Arrest warrant is an honor for Kosrat Rasul: Ali Bapir
The leader of the Kurdistan Islamic Community, Ali Bapir, blamed an arrest order issued for the Patriotic Union of Kurdistan (PUK) leading official Kosrat Rasul and stated that the warrant is an honor for Rasul, also the deputy president f the Kurdistan Region.

Top News
2017/10/20
14 : 24
2017/10/20
14 : 22
2017/10/18
8 : 48
2017/10/16
10 : 56
2017/10/12
11 : 9
2017/10/10
14 : 9
2017/10/10
13 : 43
2017/10/10
9 : 7
2017/10/07
15 : 5
2017/10/07
11 : 56
2017/10/05
12 : 50
2017/10/04
10 : 42
2017/10/03
11 : 48
2017/10/03
11 : 37
2017/10/02
14 : 40
2017/10/02
12 : 22
2017/09/29
19 : 54
2017/09/29
19 : 52
2017/09/25
10 : 48
2017/09/24
15 : 2
Latest News
Most Viewed
The leader of the Kurdistan Islamic Community, Ali Bapir, blamed an arrest order issued ...
The Kurdistan Regional Government (KRG) has welcomed a statement from the US State ...
Rosneft has a signed a deal with the Kurdistan Regional Government to enter an ...

The Council of Ministers of the Kurdistan Regional Government (KRG) convened on ...
Kurdistan Region President Masoud Barzani received a phone call from German Defense ...
A Baghdad court on Thursday issued an arrest warrant for the vice president of Iraqi ...
Iraq’s Kurdistan Regional Government (KRG) on Wednesday announced its decision to ...
Iraq’s Kurdistan Regional Government (KRG) on Wednesday announced its decision to ...
The Kurdistan Regional Government (KRG) never intended to engage in a war with the ...
A number of the Patriotic Union of Kurdistan (PUK) party's members, without the party ...
Hundreds of outlawed Kurdistan Workers’ Party (PKK) militants have been active in ...
Kurdish Peshmerga forces returned on Wednesday to positions they held in June 2014, ...
Baghdad on Tuesday appointed a new governor in northern Iraq’s oil-rich Kirkuk province.
The Kurdish vote for independence 'won't be in vain', Kurdistan Region President Masoud ...
The referendum on independence for Kurdistan is now 'a thing of the past', Iraq's Prime ...
Most Recommended
In the days leading up to Iraqi Kurdistan's Sept. 25 independence referendum, a group of politicians in Kirkuk from the Patriotic Union of Kurdistan (PUK), which officially supported the referendum, opposed Kurdish nationalist fervor and questioned the wisdom of conducting the referendum in Kirkuk. They feared that holding the plebiscite there would damage the communal cohesion among the Kurdish, Arab and Turkmen communities. The dissidents were silenced the night before the vote, as excitement triumphed. The next day, Kirkuk residents cast ballots. With the government in Baghdad, along with Iran and Turkey, tightening the screws on the Kurdish leadership to forgo acting on the result of the balloting, internal Kurdish fissures have resurfaced in Kirkuk.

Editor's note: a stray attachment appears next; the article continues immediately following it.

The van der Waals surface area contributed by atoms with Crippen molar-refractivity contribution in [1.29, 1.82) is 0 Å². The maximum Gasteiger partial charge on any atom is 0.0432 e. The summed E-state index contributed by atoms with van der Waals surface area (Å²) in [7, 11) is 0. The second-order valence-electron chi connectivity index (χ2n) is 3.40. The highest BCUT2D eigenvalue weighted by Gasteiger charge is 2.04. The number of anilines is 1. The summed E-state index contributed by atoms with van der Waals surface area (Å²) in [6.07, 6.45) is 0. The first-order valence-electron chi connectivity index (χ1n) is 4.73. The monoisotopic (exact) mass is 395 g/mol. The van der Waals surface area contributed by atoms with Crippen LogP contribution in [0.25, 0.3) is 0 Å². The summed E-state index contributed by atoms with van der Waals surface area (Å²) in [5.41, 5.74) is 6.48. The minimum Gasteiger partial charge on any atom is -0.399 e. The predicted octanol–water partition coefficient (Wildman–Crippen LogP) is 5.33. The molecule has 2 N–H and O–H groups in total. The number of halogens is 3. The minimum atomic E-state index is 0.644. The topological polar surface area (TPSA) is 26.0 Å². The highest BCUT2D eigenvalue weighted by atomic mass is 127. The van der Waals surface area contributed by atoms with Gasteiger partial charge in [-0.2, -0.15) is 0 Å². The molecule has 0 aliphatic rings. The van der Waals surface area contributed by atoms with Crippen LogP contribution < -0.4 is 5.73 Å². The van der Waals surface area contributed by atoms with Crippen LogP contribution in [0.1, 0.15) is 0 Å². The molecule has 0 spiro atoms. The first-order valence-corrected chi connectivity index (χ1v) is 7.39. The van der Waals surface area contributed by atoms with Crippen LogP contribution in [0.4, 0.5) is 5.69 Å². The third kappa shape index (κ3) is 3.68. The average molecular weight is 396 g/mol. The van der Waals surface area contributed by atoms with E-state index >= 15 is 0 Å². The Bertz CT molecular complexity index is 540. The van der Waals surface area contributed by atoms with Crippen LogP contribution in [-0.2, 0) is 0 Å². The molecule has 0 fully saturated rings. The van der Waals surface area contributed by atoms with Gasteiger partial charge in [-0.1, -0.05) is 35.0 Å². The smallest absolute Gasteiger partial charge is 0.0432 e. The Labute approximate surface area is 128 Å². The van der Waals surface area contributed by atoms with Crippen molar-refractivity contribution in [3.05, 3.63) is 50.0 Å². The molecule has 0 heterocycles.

“For statehood to arise, a people’s right to self-determination and their desire to exercise it must be matched with possibility.”
Turkish Prime Minister Binali Yildirim said the Kurdish Regional Government (KRG) would be "responsible for the upcoming incidents in the region".
Turkey has asked the Ankara representative of Masoud Barzani’s Kurdistan Democratic Party (KDP), Omer Merani, to not return to Turkey, Foreign Minister Mevlut Cavusoglu said on Sept. 26.

Three Kurdish Peshmerga fighters were killed and five wounded on Saturday, September 23, when an explosive device blew up near their vehicle south of the Iraqi oil city of Kirkuk, security sources said.
Since the Kurdistan Regional Government (KRG) announced in June that it will hold a referendum on declaring independence from Iraq, the Turkish government has maintained a coolheaded approach — until now. As the Sept. 25 referendum approaches, Ankara seems to be toughening its stance against Iraqi Kurdistan independence.
The political establishment in the Kurdistan Region of Iraq is divided in opposition to and support for holding a referendum on independence and what the government's priorities should otherwise be.
Representatives of 68 states wrapped up meetings last week to discuss strategies to defeat the Islamic State (ISIS, ISIL, Daesh). The Islamic State’s defeat may end one chapter in Iraq’s history, but it simply pushes other suppressed issues to the forefront.
Female Kurdish fighters, who represent less than 1% of the roughly 200,000 peshmerga forces, have become “the bankable icon” of the fight against the Islamic State. But beyond the illusions of a land that supports women’s rights, the reality in Iraqi Kurdistan is much less glamorous.
The independence of the Kurdistan Regional Government (KRG) is being discussed once and more. Most recently, KRG President Massoud Barzani cited the disintegration of Yugoslavia and Czechoslovakia in reference to Iraq’s future. He inflamed the longstanding discussion about independence, saying, “Kurds have the right to self-determination just as Eastern European people do.”
services